By Ilgar Agasibeyli
When a crowd of around 70 people listened to Aytekin Verdiyeva make an impassioned speech on women’s leadership in Azerbaijan, no one could have guessed it was the state official’s first-ever public oration.
“I was overwhelmed with feelings when I was making my first public speech as a government official,” says Verdiyeva.
Most women in Azerbaijan never achieve prominence in public and professional roles, constrained by conservative social values and an inability to enforce legal frameworks protecting women’s political participation.
But if Verdiyeva’s story is any indication, that situation seems to be gradually changing.
The shy 28 year-old struggled to find a job after graduating from the Azerbaijan Technology Institute, and says she had very little confidence in her own skills and capacity.
Verdiyeva’s perception of herself and her career potential transformed while she was attending women’s leadership workshops organized by the Ganja Regional Women’s Center.
For the past year, the center has been working with women in four regions of Azerbaijan to overcome their limitations, both self-perceived and imposed by society, and pursue more visible public roles.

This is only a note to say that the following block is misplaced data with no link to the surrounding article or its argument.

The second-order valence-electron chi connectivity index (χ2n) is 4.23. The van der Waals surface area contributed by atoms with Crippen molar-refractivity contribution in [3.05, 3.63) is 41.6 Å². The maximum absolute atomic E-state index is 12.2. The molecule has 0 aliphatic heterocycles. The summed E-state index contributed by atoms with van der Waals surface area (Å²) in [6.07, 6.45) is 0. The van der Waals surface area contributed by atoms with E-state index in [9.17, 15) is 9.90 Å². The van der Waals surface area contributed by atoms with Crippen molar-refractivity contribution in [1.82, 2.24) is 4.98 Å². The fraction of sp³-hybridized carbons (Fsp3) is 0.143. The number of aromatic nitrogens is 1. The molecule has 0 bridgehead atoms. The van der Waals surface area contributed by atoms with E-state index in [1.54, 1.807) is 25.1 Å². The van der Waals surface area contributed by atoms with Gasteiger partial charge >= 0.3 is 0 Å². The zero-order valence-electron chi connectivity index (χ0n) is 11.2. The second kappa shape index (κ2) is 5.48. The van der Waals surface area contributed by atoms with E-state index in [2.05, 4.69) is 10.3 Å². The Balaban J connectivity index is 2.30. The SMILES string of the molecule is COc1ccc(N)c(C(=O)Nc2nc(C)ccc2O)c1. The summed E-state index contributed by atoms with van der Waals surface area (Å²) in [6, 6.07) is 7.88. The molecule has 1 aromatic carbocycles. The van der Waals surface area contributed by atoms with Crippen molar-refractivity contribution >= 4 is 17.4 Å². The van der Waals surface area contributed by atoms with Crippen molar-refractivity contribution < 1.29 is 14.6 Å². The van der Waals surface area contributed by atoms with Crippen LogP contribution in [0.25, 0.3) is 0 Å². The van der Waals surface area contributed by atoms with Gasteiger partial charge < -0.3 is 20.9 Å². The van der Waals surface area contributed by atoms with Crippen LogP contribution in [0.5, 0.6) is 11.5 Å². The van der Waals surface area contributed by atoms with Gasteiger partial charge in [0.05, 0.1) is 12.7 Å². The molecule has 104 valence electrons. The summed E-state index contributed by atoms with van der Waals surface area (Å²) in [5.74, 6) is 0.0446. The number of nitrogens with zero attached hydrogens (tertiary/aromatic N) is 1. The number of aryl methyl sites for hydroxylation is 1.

It offers seminars and workshops on supporting women’s leadership and increasing their involvement in decision-making.
These training opportunities were made possible by the Women’s Participation Project, implemented by Counterpart International in close partnership with 13 local women’s organizations and Azerbaijan’s State Committee for Women, Family and Children’s Affairs.
The two-year USAID-funded program seeks to improve the status of women in Azerbaijan by raising public awareness on issues that affect women and empowering more women to engage in political processes.
“I would say without exaggeration that confidence blossomed in my inner world after participating in the leadership events organized by the Women’s Participation Program,” says Verdiyeva.
In fact, she became one of the most active participants.
Rising rapidly from her position as a government clerk, Verdiyeva quickly claimed the position of Senior Advisor of the State Social Security Fund.
She acknowledges that the leadership seminars helped her make the decision to apply for the Senior Adviser vacancy she saw advertised. She successfully passed the written test exams and interviews, surpassing competition that included other qualified male and female candidates.
“Aytekin Verdiyeva became a good role model for her peers,” says Maleyka Alizade, the executive director of the Ganja Regional Women’s Center. “And she is not just a ‘first swallow’ announcing the growing confidence of women in our region. Our women have great capacity for leadership and political participation.”